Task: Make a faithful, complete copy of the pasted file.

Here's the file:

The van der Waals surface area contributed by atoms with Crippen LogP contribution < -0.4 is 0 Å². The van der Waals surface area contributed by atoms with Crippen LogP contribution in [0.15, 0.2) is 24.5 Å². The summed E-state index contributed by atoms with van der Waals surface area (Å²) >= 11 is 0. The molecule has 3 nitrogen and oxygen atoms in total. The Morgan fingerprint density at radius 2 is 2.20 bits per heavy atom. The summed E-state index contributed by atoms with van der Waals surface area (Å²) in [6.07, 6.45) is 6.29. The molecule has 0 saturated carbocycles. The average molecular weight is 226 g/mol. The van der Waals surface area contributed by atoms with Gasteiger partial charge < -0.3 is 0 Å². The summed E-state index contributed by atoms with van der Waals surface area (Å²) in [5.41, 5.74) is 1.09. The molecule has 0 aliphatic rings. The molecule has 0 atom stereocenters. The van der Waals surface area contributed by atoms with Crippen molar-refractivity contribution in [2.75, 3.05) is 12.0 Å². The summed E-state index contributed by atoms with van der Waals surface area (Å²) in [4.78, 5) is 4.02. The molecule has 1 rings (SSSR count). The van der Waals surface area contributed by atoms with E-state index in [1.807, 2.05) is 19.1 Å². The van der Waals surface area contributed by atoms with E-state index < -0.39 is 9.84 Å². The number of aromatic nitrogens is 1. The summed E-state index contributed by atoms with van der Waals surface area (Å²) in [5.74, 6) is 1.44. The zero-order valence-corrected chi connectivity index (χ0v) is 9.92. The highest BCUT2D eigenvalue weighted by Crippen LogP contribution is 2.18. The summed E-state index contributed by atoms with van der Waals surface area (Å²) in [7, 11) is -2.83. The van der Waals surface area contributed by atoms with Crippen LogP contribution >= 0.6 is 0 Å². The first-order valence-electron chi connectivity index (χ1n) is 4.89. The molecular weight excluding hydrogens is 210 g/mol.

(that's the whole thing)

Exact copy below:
The van der Waals surface area contributed by atoms with Crippen LogP contribution < -0.4 is 0 Å². The van der Waals surface area contributed by atoms with Crippen LogP contribution in [0.15, 0.2) is 24.5 Å². The summed E-state index contributed by atoms with van der Waals surface area (Å²) >= 11 is 0. The molecule has 3 nitrogen and oxygen atoms in total. The Morgan fingerprint density at radius 2 is 2.20 bits per heavy atom. The summed E-state index contributed by atoms with van der Waals surface area (Å²) in [6.07, 6.45) is 6.29. The molecule has 0 saturated carbocycles. The average molecular weight is 226 g/mol. The van der Waals surface area contributed by atoms with Gasteiger partial charge < -0.3 is 0 Å². The summed E-state index contributed by atoms with van der Waals surface area (Å²) in [5.41, 5.74) is 1.09. The molecule has 0 aliphatic rings. The molecule has 0 atom stereocenters. The van der Waals surface area contributed by atoms with Crippen molar-refractivity contribution in [2.75, 3.05) is 12.0 Å². The summed E-state index contributed by atoms with van der Waals surface area (Å²) in [4.78, 5) is 4.02. The molecule has 1 rings (SSSR count). The van der Waals surface area contributed by atoms with E-state index in [1.807, 2.05) is 19.1 Å². The van der Waals surface area contributed by atoms with E-state index < -0.39 is 9.84 Å². The number of aromatic nitrogens is 1. The summed E-state index contributed by atoms with van der Waals surface area (Å²) in [5.74, 6) is 1.44. The zero-order valence-corrected chi connectivity index (χ0v) is 9.92. The highest BCUT2D eigenvalue weighted by Crippen LogP contribution is 2.18. The summed E-state index contributed by atoms with van der Waals surface area (Å²) in [7, 11) is -2.83. The van der Waals surface area contributed by atoms with Crippen LogP contribution >= 0.6 is 0 Å². The first-order valence-electron chi connectivity index (χ1n) is 4.89. The molecular weight excluding hydrogens is 210 g/mol.